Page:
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    Sport horses and racehorses are expensive. Buy a successful horse and you could be looking at a seven-figure sum. Dressage superstar Totilas may have been a one-off, but he sold for £16m, for example. Even well-bred youngsters at sales, particularly in the world of racing, can fetch eye-watering amounts.

    For many years, particularly in racing, the way forward has been to share the purchase price and the running costs with other people via a syndicate. In most cases, you are not only getting horsepower for your money, but also a leading trainer into the bargain.

    Of course, sharing the cost of an expensive horse means your outlay can still run into thousands of pounds. However, you often get a ‘money can’t buy’ experience from your investment, including the excitement of seeing your horse run on the racecourse (or at an event or show jumping competition), rubbing shoulders with racing’s best, making friends with other syndicate members, watching your horse and others in training, collecting a share of the prize-money (if it wins) and — if you can dare to dream — standing in the winner’s enclosure at Aintree or Cheltenham if it reaches the top of its game.

    Paul Nicholls and the Ditcheat Thoroughbreds syndicate

    ‘The most fun you can have’

    Before you get to that thrilling stage, you will need to write out a cheque to join. Ditcheat Thoroughbreds, the newest syndicate to launch, has set charges ranging from £6,450-£15,950 for a share in one of the eight racehorses that have been especially selected by that master of jump racing that is Paul Nicholls. Some syndicates are cheaper, but you may not get the chance to go racing with someone like the ten-times champion trainer.

    “I think syndicates are more popular these days than they used to be and trainers are certainly more accessible than they were in the past,” reveals Nicholls. “More and more people are getting involved. Who wants to invest £250,000 in buying a racehorse when you can share the costs? My father even bought a share for my mum as a birthday present.”

    Ditcheat Thoroughbreds has got off to a good start, recording a win from its first runner, Marracudja, who beat the favourite Ballyboley by nine lengths in a novices’ chase at Newton Abbot.

    This particular syndicate was the brainchild of Ian Fogg, a near neighbour of Paul Nicholls, who sold his pharmaceutical company several years ago and was looking for an engrossing hobby.

    Fogg believes investors will receive plenty for their money: “We have put together a budget that includes a contingency fund for injuries. If the money isn’t spent it goes back to the owners, as does any prize money every six months, plus the sale price of the horse. At the end of two years, the horses will be sold, unless the syndicate members say they would like to continue.

    “Paul chooses the horses, trains them, enters them into the right races and then we all jump up and down at the end when they win. It’s the most fun you can have without taking your clothes off.”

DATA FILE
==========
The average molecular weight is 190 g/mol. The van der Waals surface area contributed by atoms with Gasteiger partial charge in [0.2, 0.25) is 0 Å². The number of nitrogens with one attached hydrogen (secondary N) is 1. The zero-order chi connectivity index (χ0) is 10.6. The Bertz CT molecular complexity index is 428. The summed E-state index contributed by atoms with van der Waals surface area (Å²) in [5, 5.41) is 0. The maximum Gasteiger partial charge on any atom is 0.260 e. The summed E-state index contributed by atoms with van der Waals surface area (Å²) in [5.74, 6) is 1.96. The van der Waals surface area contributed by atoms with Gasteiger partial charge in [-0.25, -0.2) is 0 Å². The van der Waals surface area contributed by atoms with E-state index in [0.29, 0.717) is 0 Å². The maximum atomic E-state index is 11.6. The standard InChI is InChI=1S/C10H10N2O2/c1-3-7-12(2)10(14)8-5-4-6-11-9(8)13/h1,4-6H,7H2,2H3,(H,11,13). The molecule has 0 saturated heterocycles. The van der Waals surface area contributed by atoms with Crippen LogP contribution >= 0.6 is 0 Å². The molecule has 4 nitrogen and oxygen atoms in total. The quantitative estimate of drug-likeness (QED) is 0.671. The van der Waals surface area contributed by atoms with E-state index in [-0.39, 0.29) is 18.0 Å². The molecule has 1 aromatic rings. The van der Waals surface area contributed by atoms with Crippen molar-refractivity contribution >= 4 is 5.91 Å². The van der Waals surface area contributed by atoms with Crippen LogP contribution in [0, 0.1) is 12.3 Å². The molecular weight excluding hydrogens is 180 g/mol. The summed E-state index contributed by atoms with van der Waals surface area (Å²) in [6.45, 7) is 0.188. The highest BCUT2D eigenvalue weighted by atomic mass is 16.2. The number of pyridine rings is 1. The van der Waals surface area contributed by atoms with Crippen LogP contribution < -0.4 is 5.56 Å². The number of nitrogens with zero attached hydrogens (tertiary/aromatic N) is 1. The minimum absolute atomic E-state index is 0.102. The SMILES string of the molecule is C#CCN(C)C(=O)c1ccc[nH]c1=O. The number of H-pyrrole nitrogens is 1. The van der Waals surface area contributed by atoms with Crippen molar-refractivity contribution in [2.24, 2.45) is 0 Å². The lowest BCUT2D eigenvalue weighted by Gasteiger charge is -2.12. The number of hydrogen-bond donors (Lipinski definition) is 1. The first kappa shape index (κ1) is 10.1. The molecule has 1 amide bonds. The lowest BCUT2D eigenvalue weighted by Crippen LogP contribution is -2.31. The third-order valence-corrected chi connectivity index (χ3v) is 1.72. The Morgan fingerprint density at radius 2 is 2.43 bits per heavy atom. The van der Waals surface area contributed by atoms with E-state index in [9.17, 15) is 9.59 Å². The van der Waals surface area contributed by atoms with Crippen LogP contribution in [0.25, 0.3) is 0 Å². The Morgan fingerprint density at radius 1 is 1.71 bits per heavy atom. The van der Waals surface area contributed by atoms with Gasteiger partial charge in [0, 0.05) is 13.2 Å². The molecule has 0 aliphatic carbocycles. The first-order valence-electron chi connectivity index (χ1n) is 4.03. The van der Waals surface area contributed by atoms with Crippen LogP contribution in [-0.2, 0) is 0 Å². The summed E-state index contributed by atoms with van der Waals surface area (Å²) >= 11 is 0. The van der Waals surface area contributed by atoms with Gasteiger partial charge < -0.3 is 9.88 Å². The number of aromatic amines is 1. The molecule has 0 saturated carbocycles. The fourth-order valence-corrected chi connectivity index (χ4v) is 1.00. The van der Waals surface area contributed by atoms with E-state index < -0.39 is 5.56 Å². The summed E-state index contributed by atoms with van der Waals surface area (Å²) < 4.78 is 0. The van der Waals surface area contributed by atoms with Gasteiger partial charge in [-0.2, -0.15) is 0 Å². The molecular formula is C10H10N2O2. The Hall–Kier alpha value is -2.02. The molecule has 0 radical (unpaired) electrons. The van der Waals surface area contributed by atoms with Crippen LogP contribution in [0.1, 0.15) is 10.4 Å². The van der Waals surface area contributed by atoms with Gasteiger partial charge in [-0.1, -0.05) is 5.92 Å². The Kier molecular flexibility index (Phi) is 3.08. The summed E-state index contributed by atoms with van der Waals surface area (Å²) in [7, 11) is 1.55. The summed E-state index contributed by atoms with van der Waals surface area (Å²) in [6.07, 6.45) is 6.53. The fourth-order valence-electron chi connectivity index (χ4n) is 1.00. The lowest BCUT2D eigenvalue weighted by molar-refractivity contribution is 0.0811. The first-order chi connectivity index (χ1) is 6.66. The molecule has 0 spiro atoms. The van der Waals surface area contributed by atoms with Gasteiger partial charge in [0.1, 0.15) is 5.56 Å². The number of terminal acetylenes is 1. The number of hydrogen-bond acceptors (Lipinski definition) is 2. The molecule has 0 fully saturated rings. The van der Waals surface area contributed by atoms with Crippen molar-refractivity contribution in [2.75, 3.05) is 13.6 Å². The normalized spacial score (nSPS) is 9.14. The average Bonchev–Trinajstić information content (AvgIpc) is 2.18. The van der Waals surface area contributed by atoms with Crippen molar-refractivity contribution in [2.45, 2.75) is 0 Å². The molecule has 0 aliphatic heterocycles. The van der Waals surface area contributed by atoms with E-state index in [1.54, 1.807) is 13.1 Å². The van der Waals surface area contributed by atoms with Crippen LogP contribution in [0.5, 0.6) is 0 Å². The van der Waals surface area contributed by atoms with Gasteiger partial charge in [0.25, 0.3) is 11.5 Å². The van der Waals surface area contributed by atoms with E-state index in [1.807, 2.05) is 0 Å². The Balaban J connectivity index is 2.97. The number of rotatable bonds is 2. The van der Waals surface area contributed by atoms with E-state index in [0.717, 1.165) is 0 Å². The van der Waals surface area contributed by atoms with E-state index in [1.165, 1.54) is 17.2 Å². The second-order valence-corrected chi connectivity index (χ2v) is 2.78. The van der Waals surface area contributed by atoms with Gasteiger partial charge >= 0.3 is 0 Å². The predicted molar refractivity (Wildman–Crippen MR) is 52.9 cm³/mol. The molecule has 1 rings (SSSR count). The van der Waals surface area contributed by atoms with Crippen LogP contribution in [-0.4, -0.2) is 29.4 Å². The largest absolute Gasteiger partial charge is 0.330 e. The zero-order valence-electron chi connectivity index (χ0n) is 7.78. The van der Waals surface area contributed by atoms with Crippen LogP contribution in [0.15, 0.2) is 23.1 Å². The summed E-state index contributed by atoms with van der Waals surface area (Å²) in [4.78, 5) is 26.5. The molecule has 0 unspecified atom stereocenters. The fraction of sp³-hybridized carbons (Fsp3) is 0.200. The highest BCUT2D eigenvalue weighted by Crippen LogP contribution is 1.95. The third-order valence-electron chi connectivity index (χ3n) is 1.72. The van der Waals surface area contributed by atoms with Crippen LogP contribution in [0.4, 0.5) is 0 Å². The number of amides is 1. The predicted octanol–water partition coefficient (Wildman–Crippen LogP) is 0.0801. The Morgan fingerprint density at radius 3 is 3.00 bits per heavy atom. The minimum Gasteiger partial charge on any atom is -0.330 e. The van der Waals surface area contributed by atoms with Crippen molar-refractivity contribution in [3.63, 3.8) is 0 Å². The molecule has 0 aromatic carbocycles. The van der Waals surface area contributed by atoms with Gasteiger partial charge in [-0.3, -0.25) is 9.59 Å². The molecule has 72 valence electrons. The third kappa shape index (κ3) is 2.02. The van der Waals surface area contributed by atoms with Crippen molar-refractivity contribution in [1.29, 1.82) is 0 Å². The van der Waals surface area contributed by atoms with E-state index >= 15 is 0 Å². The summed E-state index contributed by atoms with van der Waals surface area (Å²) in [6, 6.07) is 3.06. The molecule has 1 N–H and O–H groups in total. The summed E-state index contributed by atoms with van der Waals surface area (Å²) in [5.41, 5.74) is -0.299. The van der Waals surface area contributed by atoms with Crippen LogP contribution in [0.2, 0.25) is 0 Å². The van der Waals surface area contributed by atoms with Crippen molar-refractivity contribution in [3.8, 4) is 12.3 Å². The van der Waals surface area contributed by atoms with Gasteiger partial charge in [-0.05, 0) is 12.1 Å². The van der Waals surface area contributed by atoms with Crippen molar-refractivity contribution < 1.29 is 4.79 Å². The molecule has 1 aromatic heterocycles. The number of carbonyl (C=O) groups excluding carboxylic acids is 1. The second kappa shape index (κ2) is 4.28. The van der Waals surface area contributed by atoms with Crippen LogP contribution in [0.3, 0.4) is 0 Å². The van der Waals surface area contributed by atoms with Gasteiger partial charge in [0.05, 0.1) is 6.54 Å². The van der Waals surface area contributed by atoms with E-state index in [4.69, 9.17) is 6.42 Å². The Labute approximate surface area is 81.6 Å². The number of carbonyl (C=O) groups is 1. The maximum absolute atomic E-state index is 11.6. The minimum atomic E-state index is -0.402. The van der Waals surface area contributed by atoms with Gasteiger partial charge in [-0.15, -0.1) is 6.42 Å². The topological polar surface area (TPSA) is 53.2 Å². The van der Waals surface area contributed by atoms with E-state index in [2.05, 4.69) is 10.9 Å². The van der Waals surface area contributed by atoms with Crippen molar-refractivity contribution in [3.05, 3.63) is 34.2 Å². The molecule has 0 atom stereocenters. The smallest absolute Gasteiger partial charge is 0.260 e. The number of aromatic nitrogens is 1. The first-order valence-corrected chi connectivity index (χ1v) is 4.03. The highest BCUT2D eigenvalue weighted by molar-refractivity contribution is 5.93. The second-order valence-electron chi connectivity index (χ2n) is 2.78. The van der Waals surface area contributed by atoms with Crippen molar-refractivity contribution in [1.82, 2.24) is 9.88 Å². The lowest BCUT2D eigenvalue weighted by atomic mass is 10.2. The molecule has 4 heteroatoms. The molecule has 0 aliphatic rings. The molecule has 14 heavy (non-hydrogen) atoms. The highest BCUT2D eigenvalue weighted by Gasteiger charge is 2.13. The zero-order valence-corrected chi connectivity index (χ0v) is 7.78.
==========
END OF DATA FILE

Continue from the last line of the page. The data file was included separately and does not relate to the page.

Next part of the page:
For anyone who decides to take part in a syndicate, it’s key to remember that all agreements should be in writing, and drawn up with legal help. There could be money to be won — but also much to lose if the ‘I’s are not dotted and the ‘T’s not crossed from the get go.

    Images of Paul Nicholls and Ian Fogg courtesy of Julie Harding


    The Frankie Dettori (and Mary Bolton) show

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    A scarcely believable 20 years ago this week Frankie Dettori rode his Magnificent Seven at Ascot, going through the entire card and — in an instant — rewriting the history books and inflicting on the poor bookies their darkest ever day.

    Most racing fans know the details inside out: the horses, the £40 million losses incurred by the betting industry, the flying dismounts and the frenzy of media activity that followed.

    As I write, I am travelling into London to join Dettori at the 20th-anniversary luncheon in London. It won’t be a dry affair in fashionable Mayfair, and guests have been advised to enjoy a solid breakfast.

    Invited guests will include all the key racing press, Douglas Erskine-Crum who was the MD of Ascot at the time, John Hanmer who famously commentated on the last three races on the BBC after the late great Peter O’Sullevan had finished his shift and retired to the hospitality box, Ray Cochrane who rode against Dettori on that day and is now his agent and, as important as anyone else, Mary Bolton from Somerset.

    Bolton was celebrating her wedding anniversary 20 years ago this week and had travelled up to London with her husband, John, to do a bit of shopping. John Bolton was packed off to the bookies to have a few quid on Mary’s horses while Bolton herself dusted down the credit card. Later on, the couple headed out into the West End where they enjoyed an entertaining if not entirely unusual evening.

    The following morning, John Bolton decided to check the racing results and it was only then — and half a million quid later — that they realised their lives would never be the same again.